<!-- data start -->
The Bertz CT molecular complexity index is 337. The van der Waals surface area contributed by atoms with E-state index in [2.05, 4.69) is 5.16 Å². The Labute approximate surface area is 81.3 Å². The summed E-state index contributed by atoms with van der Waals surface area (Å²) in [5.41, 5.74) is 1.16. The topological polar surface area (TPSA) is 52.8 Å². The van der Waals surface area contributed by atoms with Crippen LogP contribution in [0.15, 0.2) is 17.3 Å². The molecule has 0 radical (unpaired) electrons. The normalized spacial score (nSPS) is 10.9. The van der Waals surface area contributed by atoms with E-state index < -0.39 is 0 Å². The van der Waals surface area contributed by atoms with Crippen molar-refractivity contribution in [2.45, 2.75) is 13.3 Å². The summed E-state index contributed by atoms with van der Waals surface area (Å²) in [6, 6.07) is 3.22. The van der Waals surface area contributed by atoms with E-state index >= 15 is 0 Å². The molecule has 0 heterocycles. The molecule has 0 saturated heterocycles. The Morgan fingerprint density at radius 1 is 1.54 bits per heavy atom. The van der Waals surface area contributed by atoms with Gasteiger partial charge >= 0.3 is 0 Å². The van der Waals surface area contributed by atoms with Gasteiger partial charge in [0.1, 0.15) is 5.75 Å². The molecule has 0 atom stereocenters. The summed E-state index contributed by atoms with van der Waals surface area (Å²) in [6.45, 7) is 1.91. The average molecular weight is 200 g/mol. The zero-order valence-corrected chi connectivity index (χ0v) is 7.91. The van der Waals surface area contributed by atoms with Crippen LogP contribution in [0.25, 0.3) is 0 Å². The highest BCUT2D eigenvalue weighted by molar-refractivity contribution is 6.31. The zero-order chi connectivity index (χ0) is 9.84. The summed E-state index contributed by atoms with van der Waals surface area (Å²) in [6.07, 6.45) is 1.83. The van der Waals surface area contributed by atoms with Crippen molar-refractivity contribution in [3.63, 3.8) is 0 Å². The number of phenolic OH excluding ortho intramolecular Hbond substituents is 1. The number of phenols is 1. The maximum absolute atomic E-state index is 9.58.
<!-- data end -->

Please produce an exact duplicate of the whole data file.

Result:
The Bertz CT molecular complexity index is 337. The van der Waals surface area contributed by atoms with E-state index in [2.05, 4.69) is 5.16 Å². The Labute approximate surface area is 81.3 Å². The summed E-state index contributed by atoms with van der Waals surface area (Å²) in [5.41, 5.74) is 1.16. The topological polar surface area (TPSA) is 52.8 Å². The van der Waals surface area contributed by atoms with Crippen LogP contribution in [0.15, 0.2) is 17.3 Å². The molecule has 0 radical (unpaired) electrons. The normalized spacial score (nSPS) is 10.9. The van der Waals surface area contributed by atoms with E-state index < -0.39 is 0 Å². The van der Waals surface area contributed by atoms with Crippen molar-refractivity contribution in [2.45, 2.75) is 13.3 Å². The summed E-state index contributed by atoms with van der Waals surface area (Å²) in [6, 6.07) is 3.22. The van der Waals surface area contributed by atoms with E-state index >= 15 is 0 Å². The molecule has 0 heterocycles. The molecule has 0 saturated heterocycles. The Morgan fingerprint density at radius 1 is 1.54 bits per heavy atom. The van der Waals surface area contributed by atoms with Gasteiger partial charge >= 0.3 is 0 Å². The van der Waals surface area contributed by atoms with Gasteiger partial charge in [0.1, 0.15) is 5.75 Å². The molecule has 0 atom stereocenters. The summed E-state index contributed by atoms with van der Waals surface area (Å²) in [6.45, 7) is 1.91. The average molecular weight is 200 g/mol. The zero-order valence-corrected chi connectivity index (χ0v) is 7.91. The van der Waals surface area contributed by atoms with Crippen LogP contribution in [0.25, 0.3) is 0 Å². The highest BCUT2D eigenvalue weighted by molar-refractivity contribution is 6.31. The zero-order chi connectivity index (χ0) is 9.84. The summed E-state index contributed by atoms with van der Waals surface area (Å²) in [6.07, 6.45) is 1.83. The van der Waals surface area contributed by atoms with Crippen molar-refractivity contribution in [3.63, 3.8) is 0 Å². The number of phenolic OH excluding ortho intramolecular Hbond substituents is 1. The number of phenols is 1. The maximum absolute atomic E-state index is 9.58.